Watch above: As students celebrate the end of another school year, government critics are calling for money to fix aging infrastructure in rural institutions. Amber Rockliffe looks at the issues and gets the government’s response.
ROSTHERN , Sask. – Saskatchewan’s opposition party is sounding alarm bells over the condition of several schools. Documents obtained by the NDP through a freedom of information request outline serious structural problems at Rosthern High School, Rosthern Elementary, and Colonsay school.
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The documents say Rosthern High School has a rotting roof, and drywall is falling from the library ceiling.
“When I see in black and white talk about rotting roofs in danger of collapse, about gym walls that are not structurally sound, about foundations and pads that are sinking, to me that’s serious,” NDP Leader Cam Broten said Thursday.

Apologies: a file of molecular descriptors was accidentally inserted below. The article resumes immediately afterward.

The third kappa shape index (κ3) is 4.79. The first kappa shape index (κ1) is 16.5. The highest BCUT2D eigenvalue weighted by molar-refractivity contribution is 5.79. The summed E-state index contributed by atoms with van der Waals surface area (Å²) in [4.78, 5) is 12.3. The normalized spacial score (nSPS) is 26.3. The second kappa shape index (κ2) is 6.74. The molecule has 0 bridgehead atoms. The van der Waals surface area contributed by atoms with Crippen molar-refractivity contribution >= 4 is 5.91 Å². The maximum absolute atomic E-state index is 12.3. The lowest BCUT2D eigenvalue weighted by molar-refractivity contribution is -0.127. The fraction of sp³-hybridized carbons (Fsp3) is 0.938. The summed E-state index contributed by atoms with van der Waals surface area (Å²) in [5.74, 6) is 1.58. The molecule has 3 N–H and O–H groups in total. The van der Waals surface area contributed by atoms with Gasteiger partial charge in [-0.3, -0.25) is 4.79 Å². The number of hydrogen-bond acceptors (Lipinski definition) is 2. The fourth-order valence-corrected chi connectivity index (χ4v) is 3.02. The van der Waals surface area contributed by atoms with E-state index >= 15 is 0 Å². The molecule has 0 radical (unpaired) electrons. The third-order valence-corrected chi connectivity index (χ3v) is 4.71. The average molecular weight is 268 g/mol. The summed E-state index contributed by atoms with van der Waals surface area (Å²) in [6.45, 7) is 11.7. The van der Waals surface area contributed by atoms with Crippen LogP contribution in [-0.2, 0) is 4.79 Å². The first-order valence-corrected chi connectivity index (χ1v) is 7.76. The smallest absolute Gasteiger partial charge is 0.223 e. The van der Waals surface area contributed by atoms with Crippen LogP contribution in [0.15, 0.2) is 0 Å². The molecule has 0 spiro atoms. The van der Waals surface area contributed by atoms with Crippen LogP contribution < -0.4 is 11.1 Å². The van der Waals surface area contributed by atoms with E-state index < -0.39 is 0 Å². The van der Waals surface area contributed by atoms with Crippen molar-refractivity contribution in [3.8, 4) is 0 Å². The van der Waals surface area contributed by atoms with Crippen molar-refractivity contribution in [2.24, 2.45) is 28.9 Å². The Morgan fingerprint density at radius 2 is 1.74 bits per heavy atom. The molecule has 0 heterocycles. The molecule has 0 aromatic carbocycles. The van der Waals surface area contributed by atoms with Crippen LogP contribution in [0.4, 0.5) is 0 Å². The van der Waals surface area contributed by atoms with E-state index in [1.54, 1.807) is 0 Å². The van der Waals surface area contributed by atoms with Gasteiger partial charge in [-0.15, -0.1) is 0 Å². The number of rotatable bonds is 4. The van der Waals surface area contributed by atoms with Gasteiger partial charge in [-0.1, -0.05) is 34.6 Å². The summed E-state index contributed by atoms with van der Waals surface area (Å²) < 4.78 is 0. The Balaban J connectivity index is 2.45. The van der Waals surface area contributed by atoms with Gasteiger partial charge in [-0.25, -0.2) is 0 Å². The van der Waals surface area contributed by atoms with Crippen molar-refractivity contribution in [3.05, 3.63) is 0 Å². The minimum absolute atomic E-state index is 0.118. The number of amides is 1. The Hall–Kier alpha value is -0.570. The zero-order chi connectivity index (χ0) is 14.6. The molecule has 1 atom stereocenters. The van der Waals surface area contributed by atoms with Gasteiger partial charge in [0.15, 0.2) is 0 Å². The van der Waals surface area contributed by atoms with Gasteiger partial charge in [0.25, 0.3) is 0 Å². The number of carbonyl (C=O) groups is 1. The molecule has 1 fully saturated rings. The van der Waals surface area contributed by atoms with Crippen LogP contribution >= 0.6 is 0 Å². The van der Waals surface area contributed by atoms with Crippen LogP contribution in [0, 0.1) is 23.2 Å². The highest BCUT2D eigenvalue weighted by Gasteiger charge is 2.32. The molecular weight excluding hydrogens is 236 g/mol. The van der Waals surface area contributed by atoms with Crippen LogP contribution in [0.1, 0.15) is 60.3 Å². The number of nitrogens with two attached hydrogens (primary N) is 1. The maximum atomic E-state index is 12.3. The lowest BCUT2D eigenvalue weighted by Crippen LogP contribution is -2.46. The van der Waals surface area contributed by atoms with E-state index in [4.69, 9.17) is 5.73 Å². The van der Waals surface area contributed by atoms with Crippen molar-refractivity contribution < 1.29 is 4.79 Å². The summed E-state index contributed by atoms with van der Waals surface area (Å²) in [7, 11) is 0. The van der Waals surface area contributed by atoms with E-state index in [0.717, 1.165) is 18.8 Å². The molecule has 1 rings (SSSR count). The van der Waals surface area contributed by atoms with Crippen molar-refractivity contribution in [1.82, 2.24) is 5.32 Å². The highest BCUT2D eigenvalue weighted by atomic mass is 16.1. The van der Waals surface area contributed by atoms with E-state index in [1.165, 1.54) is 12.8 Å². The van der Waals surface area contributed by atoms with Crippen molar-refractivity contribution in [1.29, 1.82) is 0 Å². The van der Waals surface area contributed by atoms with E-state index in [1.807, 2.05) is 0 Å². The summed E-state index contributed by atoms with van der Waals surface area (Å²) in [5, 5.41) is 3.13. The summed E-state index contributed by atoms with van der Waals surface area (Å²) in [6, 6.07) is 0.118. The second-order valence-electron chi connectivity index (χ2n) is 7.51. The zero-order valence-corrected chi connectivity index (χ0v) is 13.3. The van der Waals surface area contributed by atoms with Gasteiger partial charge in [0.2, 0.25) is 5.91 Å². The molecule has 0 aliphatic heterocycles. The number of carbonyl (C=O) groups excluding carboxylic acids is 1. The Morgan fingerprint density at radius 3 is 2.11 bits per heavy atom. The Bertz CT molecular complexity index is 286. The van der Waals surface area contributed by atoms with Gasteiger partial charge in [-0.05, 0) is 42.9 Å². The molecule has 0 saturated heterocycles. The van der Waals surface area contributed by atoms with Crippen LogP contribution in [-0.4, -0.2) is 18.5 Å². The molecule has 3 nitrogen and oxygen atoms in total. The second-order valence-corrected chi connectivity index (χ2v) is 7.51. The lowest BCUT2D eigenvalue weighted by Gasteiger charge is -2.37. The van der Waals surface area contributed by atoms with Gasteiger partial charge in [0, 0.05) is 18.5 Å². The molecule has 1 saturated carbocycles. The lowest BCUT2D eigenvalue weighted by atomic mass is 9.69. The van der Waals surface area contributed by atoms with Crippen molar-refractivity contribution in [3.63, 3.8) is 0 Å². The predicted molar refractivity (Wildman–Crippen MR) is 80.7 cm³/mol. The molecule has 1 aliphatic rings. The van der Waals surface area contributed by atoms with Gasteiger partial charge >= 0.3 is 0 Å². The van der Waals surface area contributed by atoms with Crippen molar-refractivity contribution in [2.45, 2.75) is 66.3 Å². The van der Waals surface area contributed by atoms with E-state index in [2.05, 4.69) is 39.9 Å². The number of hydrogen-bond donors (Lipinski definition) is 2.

Broten claimed the government denied the Prairie Spirit School Division funding for the repairs, because they are considered ‘pre-existing conditions’, and don’t make the cut for the emergency funding pool.
“The government is using legalese and ridiculous excuses, talking about pre-existing conditions, as rationale to deny and to be unwilling to fix serious repairs,” Broten explained.
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In a statement, the province said it inherited many of the infrastructure problems from the previous NDP government.
The province said it boosted its preventative maintenance and repair (PMR) fund for all school boards by 28 per cent over last year to $4.6 million; however the NDP claims it’s not enough. Broten said the PMR fund for the whole Prairie Spirit School Division is $1.3 million, and the three schools alone need $5.2 million in immediate repairs.
The government said it created both funding pools so preventative projects wouldn’t have to compete for the same dollars as urgent projects.
Prairie Spirit officials said the division has ‘done its due diligence’ in conducting structural reviews and ensuring students’ safety.